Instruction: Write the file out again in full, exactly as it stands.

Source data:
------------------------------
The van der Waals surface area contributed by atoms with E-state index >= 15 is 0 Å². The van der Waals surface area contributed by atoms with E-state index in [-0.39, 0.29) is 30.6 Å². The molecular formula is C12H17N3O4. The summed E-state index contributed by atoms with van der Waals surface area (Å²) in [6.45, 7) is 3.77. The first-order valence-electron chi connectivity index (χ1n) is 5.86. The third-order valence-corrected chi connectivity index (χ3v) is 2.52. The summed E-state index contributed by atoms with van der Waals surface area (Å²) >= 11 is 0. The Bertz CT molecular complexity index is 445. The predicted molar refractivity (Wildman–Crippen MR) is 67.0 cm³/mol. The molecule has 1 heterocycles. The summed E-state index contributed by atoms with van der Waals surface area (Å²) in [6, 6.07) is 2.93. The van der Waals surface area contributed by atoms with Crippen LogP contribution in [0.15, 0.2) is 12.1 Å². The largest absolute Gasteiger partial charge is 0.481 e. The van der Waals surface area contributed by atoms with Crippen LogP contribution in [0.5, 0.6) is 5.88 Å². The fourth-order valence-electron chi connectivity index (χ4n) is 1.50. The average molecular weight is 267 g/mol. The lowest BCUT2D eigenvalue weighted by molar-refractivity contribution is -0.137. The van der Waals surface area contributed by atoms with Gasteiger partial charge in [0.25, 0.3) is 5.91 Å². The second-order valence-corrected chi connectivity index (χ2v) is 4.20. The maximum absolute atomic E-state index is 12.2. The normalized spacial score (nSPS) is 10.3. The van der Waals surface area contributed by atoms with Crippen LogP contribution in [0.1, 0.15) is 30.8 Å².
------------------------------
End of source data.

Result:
The van der Waals surface area contributed by atoms with E-state index >= 15 is 0 Å². The van der Waals surface area contributed by atoms with E-state index in [-0.39, 0.29) is 30.6 Å². The molecular formula is C12H17N3O4. The summed E-state index contributed by atoms with van der Waals surface area (Å²) in [6.45, 7) is 3.77. The first-order valence-electron chi connectivity index (χ1n) is 5.86. The third-order valence-corrected chi connectivity index (χ3v) is 2.52. The summed E-state index contributed by atoms with van der Waals surface area (Å²) >= 11 is 0. The Bertz CT molecular complexity index is 445. The predicted molar refractivity (Wildman–Crippen MR) is 67.0 cm³/mol. The molecule has 1 heterocycles. The summed E-state index contributed by atoms with van der Waals surface area (Å²) in [6, 6.07) is 2.93. The van der Waals surface area contributed by atoms with Crippen LogP contribution in [0.15, 0.2) is 12.1 Å². The largest absolute Gasteiger partial charge is 0.481 e. The van der Waals surface area contributed by atoms with Crippen LogP contribution in [0.5, 0.6) is 5.88 Å². The fourth-order valence-electron chi connectivity index (χ4n) is 1.50. The average molecular weight is 267 g/mol. The lowest BCUT2D eigenvalue weighted by molar-refractivity contribution is -0.137. The van der Waals surface area contributed by atoms with Gasteiger partial charge in [0.25, 0.3) is 5.91 Å². The second-order valence-corrected chi connectivity index (χ2v) is 4.20. The maximum absolute atomic E-state index is 12.2. The normalized spacial score (nSPS) is 10.3. The van der Waals surface area contributed by atoms with Crippen LogP contribution in [0.1, 0.15) is 30.8 Å².